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Impact of chromatin context on DNA double-strand break repair kinetics, fidelity and signaling

Projectomschrijving

Kanker ontstaat door permanente schade aan het DNA. Schade aan het DNA komt veelvuldig voor, maar cellen kunnen doorgaans de schade snel opsporen en herstellen. Echter, herstel van schade is niet altijd optimaal en het wordt steeds duidelijker dat de verpakking van DNA in chromatine bepaalt hoe cellen omgaan met schade, zoals breuken in het DNA. In dit project willen we met een reeks nieuw ontwikkelde technieken gaan onderzoeken hoe het chromatine de efficiëntie van schadeherstel beïnvloed, en welke gevolgen dit heeft voor de genetische stabiliteit van een cel. Met deze nieuwe technieken kunnen we de kinetiek van DNA herstel op een willekeurige plek in het genoom nauwkeurig bepalen, en bestuderen in relatie tot het effect van de schade-response op het verdere gedrag van de cel. Met de verworven inzichten wordt het mogelijk om de uitkomst van de schade-response voor het (dis)functioneren van een cel beter te voorspellen.

Producten

Titel: Impact of chromatin context on Cas9-induced DNA double-strand break repair pathway balance
Auteur: Ruben Schep, Eva K. Brinkman, Christ Leemans, Xabier Vergara, Ben Morris, Tom van Schaik, Stefano G. Manzo, Daniel Peric-Hupkes, Jeroen van den Berg, Roderick L. Beijersbergen, René H. Medema, Bas van Steensel
Link: https://doi.org/10.1101/2020.05.05.078436
Titel: Cell fate decisions after DNA damage; the role of dose versus location of the damage
Auteur: Jeroen van den Berg Rene H. Medema
Titel: Chromatin Context in the DNA Damage Response
Auteur: Jeroen van den Berg Rene H. Medema
Titel: Seminar Cambridge Epigenetics Club, Cambridge UK.
Auteur: Bas van Steensel
Titel: A limited number of double-strand DNA breaks is sufficient to delay cell cycle progression
Auteur: van den Berg, Jeroen, G. Manjón, Anna, Kielbassa, Karoline, Feringa, Femke M, Freire, Raimundo, Medema, René H
Magazine: Nucleic Acids Research

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Samenvatting van de aanvraag

DNA double-strand breaks (DSBs) occur very frequently in human cells, and it is essential that such breaks are quickly detected and repaired. Progression into mitosis with unrepaired breaks can compromise genomic integrity and viability, and these deleterious effects of DNA damage are frequently exploited in anti-cancer therapies, such as radiotherapy and a large variety of chemotherapeutic agents. It is becoming increasingly clear that the packaging of DNA into chromatin affects how cells cope with DSBs. Because chromatin structure and composition varies widely across the genome, signalling and repair of DSBs in different loci may have very different efficiencies. Indeed, we have evidence that the error rate of NHEJ is dependent on the genomic location and that location of the damage can affect outcome of a damaging insult, but the underlying principles are not known and we currently lack the knowledge that allows us to predict how a cell will deal with a DNA lesion at any specific site. In this project, we aim to resolve the influence of chromatin context on DNA repair and the outcome of the DNA damage response. For this, we have developed novel tools that enable us to create DSBs in a tightly controlled manner at endogenous genomic loci of choice. In parallel, we have developed new assays that allow us to rapidly and precisely measure the kinetics of repair at DNA sequence level, and to monitor the response of single cells using a set of live-cell reporters. Using these tools, we aim to understand exactly how the chromatin context of a DSB determines the kinetics and fidelity of repair, and how this is linked to subsequent cell fate decisions. Our key objectives are: 1. To obtain a quantitative understanding of the effects of chromatin context on NHEJ repair rates and fidelity. For this, we will induce breaks at defined loci with different chromatin environments, and precisely measure the kinetics of NHEJ-mediated repair and fidelity, using newly developed molecular assays that directly quantify broken and repaired DNA. By quantitative computational modelling we can accurately determine kinetic parameters and unravel how local chromatin environment affects repair. 2. To understand how chromatin context affects DSB signalling. For this, we will use a set of specially designed fluorescent reporters to determine the kinetics of the DNA damage signalling and the local assembly of repair proteins on DSBs in living cells. 3. Reveal how chromatin context of DSBs determines cell fate decisions. For this, we will determine how breaks at hundreds of different genomic locations can lead to a distinct DNA damage response in terms of checkpoint activation, repair and outcome. 4. Reveal how chromatin context can be modified to alter the DNA damage response. Using the insights obtained in Objectives 1-3 we will select candidate chromatin modifications that we want to (locally) alter to study if this affects DSB repair kinetics, fidelity, signalling and cell fate decisions. The results obtained in this project are expected to yield for the first time quantitative estimates of the repair rates and fidelities, damage signalling and cell fate decisions triggered by DSBs in dozens of genomic loci in human cells, and will provide fundamental insights into the effects of local chromatin context on these processes. This work can help us better understand and predict the outcome of a DNA damaging insult, and may lay the basis for more selective interventions in tumor cell proliferation.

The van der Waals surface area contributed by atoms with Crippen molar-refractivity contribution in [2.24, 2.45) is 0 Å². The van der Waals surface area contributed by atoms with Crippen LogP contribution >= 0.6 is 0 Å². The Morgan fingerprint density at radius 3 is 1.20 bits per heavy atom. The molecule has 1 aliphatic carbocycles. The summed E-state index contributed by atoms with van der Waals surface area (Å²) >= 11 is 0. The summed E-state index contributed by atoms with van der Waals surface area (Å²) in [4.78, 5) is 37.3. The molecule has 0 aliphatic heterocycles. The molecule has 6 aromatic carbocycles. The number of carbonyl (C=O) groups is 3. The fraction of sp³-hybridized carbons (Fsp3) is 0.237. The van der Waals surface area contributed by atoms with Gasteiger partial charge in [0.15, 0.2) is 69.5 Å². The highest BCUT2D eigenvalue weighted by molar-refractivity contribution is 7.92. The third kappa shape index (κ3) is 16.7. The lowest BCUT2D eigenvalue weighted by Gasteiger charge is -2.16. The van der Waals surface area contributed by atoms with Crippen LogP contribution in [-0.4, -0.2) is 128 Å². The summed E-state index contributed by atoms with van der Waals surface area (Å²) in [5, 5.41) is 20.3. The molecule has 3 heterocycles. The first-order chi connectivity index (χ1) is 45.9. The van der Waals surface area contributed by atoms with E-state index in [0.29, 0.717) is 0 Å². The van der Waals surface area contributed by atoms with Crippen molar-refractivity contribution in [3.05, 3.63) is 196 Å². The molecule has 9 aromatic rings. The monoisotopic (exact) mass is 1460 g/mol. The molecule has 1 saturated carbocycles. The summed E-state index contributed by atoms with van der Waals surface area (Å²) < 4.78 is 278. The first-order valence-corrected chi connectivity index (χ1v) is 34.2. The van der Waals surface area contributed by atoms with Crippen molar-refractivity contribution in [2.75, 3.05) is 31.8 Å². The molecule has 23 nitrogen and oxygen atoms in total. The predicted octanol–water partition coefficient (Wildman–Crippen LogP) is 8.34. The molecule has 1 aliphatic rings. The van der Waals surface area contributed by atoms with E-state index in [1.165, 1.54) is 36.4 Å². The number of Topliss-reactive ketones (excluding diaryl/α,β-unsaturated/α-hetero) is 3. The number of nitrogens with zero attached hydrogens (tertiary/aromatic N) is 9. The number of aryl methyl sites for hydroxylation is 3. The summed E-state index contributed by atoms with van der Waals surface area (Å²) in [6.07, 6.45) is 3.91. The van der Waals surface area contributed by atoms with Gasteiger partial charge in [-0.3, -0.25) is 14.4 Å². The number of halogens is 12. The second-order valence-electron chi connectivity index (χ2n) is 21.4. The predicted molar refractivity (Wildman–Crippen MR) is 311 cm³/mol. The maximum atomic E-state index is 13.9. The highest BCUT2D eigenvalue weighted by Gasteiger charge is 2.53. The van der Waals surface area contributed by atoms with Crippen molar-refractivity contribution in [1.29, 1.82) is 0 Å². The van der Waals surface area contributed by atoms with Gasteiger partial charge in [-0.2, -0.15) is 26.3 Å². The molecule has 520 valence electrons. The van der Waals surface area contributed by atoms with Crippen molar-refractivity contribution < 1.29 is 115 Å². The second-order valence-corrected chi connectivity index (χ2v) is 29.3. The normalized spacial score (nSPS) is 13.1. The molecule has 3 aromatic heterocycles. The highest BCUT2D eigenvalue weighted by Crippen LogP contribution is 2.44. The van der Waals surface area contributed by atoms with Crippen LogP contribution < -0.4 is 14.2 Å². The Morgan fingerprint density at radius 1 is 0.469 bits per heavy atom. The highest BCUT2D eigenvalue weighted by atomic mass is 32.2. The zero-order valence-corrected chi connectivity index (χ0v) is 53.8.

Onderwerpen

Kenmerken

Projectnummer:
91215067
Looptijd: 100%
Looptijd: 100 %
2016
2021
Onderdeel van programma:
Gerelateerde subsidieronde:
Projectleider en penvoerder:
Prof. dr. R.H. Medema
Verantwoordelijke organisatie:
Nederlands Kanker Instituut